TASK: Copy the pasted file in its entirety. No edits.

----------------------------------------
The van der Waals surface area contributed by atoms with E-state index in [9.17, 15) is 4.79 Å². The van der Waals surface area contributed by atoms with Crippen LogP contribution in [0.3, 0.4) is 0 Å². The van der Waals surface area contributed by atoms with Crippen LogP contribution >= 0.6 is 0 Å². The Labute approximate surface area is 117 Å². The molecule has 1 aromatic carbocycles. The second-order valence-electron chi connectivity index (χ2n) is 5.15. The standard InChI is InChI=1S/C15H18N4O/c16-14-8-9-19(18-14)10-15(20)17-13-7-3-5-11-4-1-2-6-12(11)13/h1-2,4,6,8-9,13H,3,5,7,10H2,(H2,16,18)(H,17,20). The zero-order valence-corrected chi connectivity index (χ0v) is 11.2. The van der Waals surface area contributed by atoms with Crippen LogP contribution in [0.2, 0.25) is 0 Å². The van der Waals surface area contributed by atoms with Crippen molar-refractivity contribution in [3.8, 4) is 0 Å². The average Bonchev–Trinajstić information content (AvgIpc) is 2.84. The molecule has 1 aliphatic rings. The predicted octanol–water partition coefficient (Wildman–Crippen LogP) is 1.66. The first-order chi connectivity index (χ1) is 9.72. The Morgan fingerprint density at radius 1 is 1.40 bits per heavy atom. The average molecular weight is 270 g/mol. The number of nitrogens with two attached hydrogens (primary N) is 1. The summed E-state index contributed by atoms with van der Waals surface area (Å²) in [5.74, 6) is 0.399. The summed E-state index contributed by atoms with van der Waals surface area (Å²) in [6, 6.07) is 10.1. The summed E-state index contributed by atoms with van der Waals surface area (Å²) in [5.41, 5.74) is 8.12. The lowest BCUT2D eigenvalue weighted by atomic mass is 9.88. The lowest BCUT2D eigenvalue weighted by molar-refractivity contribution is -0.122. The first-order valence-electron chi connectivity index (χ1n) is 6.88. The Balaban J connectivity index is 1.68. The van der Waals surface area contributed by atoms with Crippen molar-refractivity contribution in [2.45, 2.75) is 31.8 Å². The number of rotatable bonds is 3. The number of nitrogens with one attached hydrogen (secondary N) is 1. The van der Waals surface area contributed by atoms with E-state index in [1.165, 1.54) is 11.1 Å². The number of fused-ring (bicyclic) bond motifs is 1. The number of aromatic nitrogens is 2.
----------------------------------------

The van der Waals surface area contributed by atoms with E-state index in [9.17, 15) is 4.79 Å². The van der Waals surface area contributed by atoms with Crippen LogP contribution in [0.3, 0.4) is 0 Å². The van der Waals surface area contributed by atoms with Crippen LogP contribution >= 0.6 is 0 Å². The Labute approximate surface area is 117 Å². The molecule has 1 aromatic carbocycles. The second-order valence-electron chi connectivity index (χ2n) is 5.15. The standard InChI is InChI=1S/C15H18N4O/c16-14-8-9-19(18-14)10-15(20)17-13-7-3-5-11-4-1-2-6-12(11)13/h1-2,4,6,8-9,13H,3,5,7,10H2,(H2,16,18)(H,17,20). The zero-order valence-corrected chi connectivity index (χ0v) is 11.2. The van der Waals surface area contributed by atoms with Crippen LogP contribution in [0.2, 0.25) is 0 Å². The van der Waals surface area contributed by atoms with Crippen molar-refractivity contribution in [3.8, 4) is 0 Å². The average Bonchev–Trinajstić information content (AvgIpc) is 2.84. The molecule has 1 aliphatic rings. The predicted octanol–water partition coefficient (Wildman–Crippen LogP) is 1.66. The first-order chi connectivity index (χ1) is 9.72. The Morgan fingerprint density at radius 1 is 1.40 bits per heavy atom. The average molecular weight is 270 g/mol. The number of nitrogens with two attached hydrogens (primary N) is 1. The summed E-state index contributed by atoms with van der Waals surface area (Å²) in [5.74, 6) is 0.399. The summed E-state index contributed by atoms with van der Waals surface area (Å²) in [6, 6.07) is 10.1. The summed E-state index contributed by atoms with van der Waals surface area (Å²) in [5.41, 5.74) is 8.12. The lowest BCUT2D eigenvalue weighted by atomic mass is 9.88. The lowest BCUT2D eigenvalue weighted by molar-refractivity contribution is -0.122. The first-order valence-electron chi connectivity index (χ1n) is 6.88. The Balaban J connectivity index is 1.68. The van der Waals surface area contributed by atoms with Crippen molar-refractivity contribution in [2.45, 2.75) is 31.8 Å². The number of rotatable bonds is 3. The number of nitrogens with one attached hydrogen (secondary N) is 1. The van der Waals surface area contributed by atoms with E-state index in [1.165, 1.54) is 11.1 Å². The number of fused-ring (bicyclic) bond motifs is 1. The number of aromatic nitrogens is 2.